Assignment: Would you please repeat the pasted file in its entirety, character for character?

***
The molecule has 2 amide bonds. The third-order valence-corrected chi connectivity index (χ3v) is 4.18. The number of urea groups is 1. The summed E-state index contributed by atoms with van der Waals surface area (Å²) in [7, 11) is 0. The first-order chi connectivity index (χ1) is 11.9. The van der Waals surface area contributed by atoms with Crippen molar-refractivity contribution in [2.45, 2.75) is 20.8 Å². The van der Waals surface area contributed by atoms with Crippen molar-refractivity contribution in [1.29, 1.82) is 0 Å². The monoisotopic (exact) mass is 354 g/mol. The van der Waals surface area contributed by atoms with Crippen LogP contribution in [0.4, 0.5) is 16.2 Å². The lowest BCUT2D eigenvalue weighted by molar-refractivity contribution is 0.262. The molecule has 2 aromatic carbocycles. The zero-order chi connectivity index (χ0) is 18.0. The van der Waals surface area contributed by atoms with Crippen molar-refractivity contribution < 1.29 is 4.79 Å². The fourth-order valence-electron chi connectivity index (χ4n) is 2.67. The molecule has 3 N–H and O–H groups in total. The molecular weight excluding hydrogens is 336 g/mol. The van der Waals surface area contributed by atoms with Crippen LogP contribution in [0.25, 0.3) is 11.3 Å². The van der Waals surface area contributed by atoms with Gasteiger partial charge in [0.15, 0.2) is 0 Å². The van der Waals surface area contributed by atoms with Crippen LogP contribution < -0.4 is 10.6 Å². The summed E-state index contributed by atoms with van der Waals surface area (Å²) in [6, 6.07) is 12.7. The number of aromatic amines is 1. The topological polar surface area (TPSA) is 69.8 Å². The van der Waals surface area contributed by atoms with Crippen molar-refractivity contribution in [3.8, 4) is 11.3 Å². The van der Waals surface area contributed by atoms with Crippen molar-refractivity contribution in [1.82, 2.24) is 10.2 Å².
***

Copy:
The molecule has 2 amide bonds. The third-order valence-corrected chi connectivity index (χ3v) is 4.18. The number of urea groups is 1. The summed E-state index contributed by atoms with van der Waals surface area (Å²) in [7, 11) is 0. The first-order chi connectivity index (χ1) is 11.9. The van der Waals surface area contributed by atoms with Crippen molar-refractivity contribution in [2.45, 2.75) is 20.8 Å². The van der Waals surface area contributed by atoms with Crippen molar-refractivity contribution in [1.29, 1.82) is 0 Å². The monoisotopic (exact) mass is 354 g/mol. The van der Waals surface area contributed by atoms with Crippen LogP contribution in [0.4, 0.5) is 16.2 Å². The lowest BCUT2D eigenvalue weighted by molar-refractivity contribution is 0.262. The molecule has 2 aromatic carbocycles. The zero-order chi connectivity index (χ0) is 18.0. The van der Waals surface area contributed by atoms with Crippen molar-refractivity contribution < 1.29 is 4.79 Å². The fourth-order valence-electron chi connectivity index (χ4n) is 2.67. The molecule has 3 N–H and O–H groups in total. The molecular weight excluding hydrogens is 336 g/mol. The van der Waals surface area contributed by atoms with Crippen LogP contribution in [0.25, 0.3) is 11.3 Å². The van der Waals surface area contributed by atoms with Gasteiger partial charge in [0.15, 0.2) is 0 Å². The van der Waals surface area contributed by atoms with Crippen LogP contribution < -0.4 is 10.6 Å². The summed E-state index contributed by atoms with van der Waals surface area (Å²) in [6, 6.07) is 12.7. The number of aromatic amines is 1. The topological polar surface area (TPSA) is 69.8 Å². The van der Waals surface area contributed by atoms with Crippen molar-refractivity contribution in [3.8, 4) is 11.3 Å². The van der Waals surface area contributed by atoms with Crippen molar-refractivity contribution in [1.82, 2.24) is 10.2 Å².